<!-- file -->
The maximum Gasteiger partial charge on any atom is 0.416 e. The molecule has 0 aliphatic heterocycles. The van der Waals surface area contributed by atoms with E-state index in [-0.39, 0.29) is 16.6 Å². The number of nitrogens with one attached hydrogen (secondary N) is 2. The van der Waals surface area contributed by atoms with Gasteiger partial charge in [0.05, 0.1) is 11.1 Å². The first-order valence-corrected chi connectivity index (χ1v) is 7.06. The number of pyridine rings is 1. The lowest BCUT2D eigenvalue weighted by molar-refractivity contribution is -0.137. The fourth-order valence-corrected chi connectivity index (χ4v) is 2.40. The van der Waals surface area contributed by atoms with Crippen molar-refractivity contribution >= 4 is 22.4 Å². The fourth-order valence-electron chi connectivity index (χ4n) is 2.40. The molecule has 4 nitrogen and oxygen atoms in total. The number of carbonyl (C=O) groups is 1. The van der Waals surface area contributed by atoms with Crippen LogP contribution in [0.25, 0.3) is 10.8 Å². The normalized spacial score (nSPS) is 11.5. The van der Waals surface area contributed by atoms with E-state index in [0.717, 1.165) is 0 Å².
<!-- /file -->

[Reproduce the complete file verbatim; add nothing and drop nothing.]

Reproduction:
The maximum Gasteiger partial charge on any atom is 0.416 e. The molecule has 0 aliphatic heterocycles. The van der Waals surface area contributed by atoms with E-state index in [-0.39, 0.29) is 16.6 Å². The number of nitrogens with one attached hydrogen (secondary N) is 2. The van der Waals surface area contributed by atoms with Gasteiger partial charge in [0.05, 0.1) is 11.1 Å². The first-order valence-corrected chi connectivity index (χ1v) is 7.06. The number of pyridine rings is 1. The lowest BCUT2D eigenvalue weighted by molar-refractivity contribution is -0.137. The fourth-order valence-corrected chi connectivity index (χ4v) is 2.40. The van der Waals surface area contributed by atoms with Crippen molar-refractivity contribution >= 4 is 22.4 Å². The fourth-order valence-electron chi connectivity index (χ4n) is 2.40. The molecule has 4 nitrogen and oxygen atoms in total. The number of carbonyl (C=O) groups is 1. The van der Waals surface area contributed by atoms with Crippen LogP contribution in [0.25, 0.3) is 10.8 Å². The normalized spacial score (nSPS) is 11.5. The van der Waals surface area contributed by atoms with E-state index in [0.717, 1.165) is 0 Å².